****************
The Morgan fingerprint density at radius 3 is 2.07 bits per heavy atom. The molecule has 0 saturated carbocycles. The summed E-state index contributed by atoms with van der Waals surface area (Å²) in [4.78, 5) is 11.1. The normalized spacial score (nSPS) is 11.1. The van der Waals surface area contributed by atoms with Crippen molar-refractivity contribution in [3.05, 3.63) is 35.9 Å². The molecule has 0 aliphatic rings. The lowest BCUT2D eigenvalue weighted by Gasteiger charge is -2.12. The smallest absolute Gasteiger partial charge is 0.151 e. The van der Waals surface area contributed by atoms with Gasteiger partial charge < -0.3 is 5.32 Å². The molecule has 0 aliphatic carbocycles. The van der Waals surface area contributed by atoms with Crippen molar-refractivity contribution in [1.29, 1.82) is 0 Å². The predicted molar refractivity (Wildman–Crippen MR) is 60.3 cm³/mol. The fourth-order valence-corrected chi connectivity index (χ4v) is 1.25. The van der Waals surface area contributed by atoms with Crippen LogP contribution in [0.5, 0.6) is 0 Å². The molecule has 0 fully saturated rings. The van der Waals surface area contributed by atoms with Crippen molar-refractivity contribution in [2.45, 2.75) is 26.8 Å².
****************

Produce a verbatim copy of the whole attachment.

The Morgan fingerprint density at radius 3 is 2.07 bits per heavy atom. The molecule has 0 saturated carbocycles. The summed E-state index contributed by atoms with van der Waals surface area (Å²) in [4.78, 5) is 11.1. The normalized spacial score (nSPS) is 11.1. The van der Waals surface area contributed by atoms with Crippen molar-refractivity contribution in [3.05, 3.63) is 35.9 Å². The molecule has 0 aliphatic rings. The lowest BCUT2D eigenvalue weighted by Gasteiger charge is -2.12. The smallest absolute Gasteiger partial charge is 0.151 e. The van der Waals surface area contributed by atoms with Gasteiger partial charge < -0.3 is 5.32 Å². The molecule has 0 aliphatic carbocycles. The van der Waals surface area contributed by atoms with Crippen molar-refractivity contribution in [1.29, 1.82) is 0 Å². The predicted molar refractivity (Wildman–Crippen MR) is 60.3 cm³/mol. The fourth-order valence-corrected chi connectivity index (χ4v) is 1.25. The van der Waals surface area contributed by atoms with Crippen LogP contribution in [0.5, 0.6) is 0 Å². The molecule has 0 fully saturated rings. The van der Waals surface area contributed by atoms with Crippen molar-refractivity contribution in [2.45, 2.75) is 26.8 Å².